ADHDers who are highly impulsive can check such misunderstandings when talking to a person face to face. The other person's body language and facial expression tell a lot. Your conversation mate will give you clues about whether your "witty" remark went over well. However, one-on-one isn't always a failsafe. Some people with ADHD can't read body language and facial expressions. Talking on the phone is hard for them, because they can't tell whether their words have offended someone.

Communicating on social media, however, is even riskier for someone with ADHD. The pace of communication is so fast that you have little time to think about your response or your words. There are no facial expressions, body language, or tone of voice to alert you if you have crossed a line. And when you say something out of line, everyone knows it.

There are many ways for a person with ADHD to make mistakes online. There's e-mail, Twitter, Facebook, instant messaging, playing online games with friends, to name a few. After you click Send, you can’t pull your statement back. It's gone, everywhere.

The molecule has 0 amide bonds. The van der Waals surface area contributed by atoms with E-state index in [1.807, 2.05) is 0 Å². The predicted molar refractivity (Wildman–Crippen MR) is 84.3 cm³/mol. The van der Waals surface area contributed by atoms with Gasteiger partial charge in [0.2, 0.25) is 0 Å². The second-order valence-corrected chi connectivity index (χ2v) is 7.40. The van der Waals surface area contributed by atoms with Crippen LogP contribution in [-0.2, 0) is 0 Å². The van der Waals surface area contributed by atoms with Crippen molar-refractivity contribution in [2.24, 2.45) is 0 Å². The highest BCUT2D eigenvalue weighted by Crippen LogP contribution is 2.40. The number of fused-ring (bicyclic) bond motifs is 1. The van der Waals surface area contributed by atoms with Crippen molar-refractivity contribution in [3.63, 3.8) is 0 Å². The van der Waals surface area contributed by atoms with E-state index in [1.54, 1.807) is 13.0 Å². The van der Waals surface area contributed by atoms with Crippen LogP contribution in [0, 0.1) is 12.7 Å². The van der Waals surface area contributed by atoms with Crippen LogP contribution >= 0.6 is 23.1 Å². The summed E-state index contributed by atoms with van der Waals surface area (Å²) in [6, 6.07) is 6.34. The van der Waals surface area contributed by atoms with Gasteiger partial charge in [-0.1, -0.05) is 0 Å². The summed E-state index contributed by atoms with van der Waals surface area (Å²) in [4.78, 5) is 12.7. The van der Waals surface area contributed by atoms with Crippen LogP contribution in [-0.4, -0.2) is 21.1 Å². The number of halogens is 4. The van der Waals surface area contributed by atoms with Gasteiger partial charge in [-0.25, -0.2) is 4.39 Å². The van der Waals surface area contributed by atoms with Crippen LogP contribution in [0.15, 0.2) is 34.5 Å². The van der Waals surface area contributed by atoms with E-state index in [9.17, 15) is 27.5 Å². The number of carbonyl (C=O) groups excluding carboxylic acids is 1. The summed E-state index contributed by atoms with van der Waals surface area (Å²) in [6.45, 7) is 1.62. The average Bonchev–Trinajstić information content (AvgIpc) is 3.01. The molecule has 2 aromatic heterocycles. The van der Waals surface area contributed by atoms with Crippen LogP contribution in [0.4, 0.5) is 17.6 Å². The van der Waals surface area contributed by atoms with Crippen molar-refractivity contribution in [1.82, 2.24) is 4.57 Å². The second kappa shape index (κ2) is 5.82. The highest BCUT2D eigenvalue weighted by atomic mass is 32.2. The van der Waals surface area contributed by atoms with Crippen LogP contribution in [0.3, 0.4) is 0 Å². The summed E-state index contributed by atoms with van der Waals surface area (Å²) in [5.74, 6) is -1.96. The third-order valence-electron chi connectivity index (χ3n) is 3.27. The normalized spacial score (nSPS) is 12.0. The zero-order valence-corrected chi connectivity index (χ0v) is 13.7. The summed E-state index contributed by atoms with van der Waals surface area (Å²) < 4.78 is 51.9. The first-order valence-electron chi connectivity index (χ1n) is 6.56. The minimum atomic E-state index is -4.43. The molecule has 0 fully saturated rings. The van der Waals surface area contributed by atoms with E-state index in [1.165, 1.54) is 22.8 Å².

Sorry, I Didn't Take My Ritalin

I have a colleague who works with me on a project for a professional organization. We both received an e-mail relating to this project asking for a quick response to a newspaper article. I was busy, so I e-mailed him, asking if he had time to respond or to do a first draft. He countered with an angry e-mail, saying, "Why do you dump everything on me? I lead a busy life, too." Before I had finished reading his response, my phone rang. It was my colleague. "Larry, don't read my e-mail. I forgot to take my Ritalin this morning, and I responded before I thought about what I was saying. I'm sorry."

Sound familiar? Does this remind you of your teen, who may have texted something in a hasty moment that got him in trouble with a friend? The digital revolution has brought many benefits, but it has increased the risk of speaking before we think.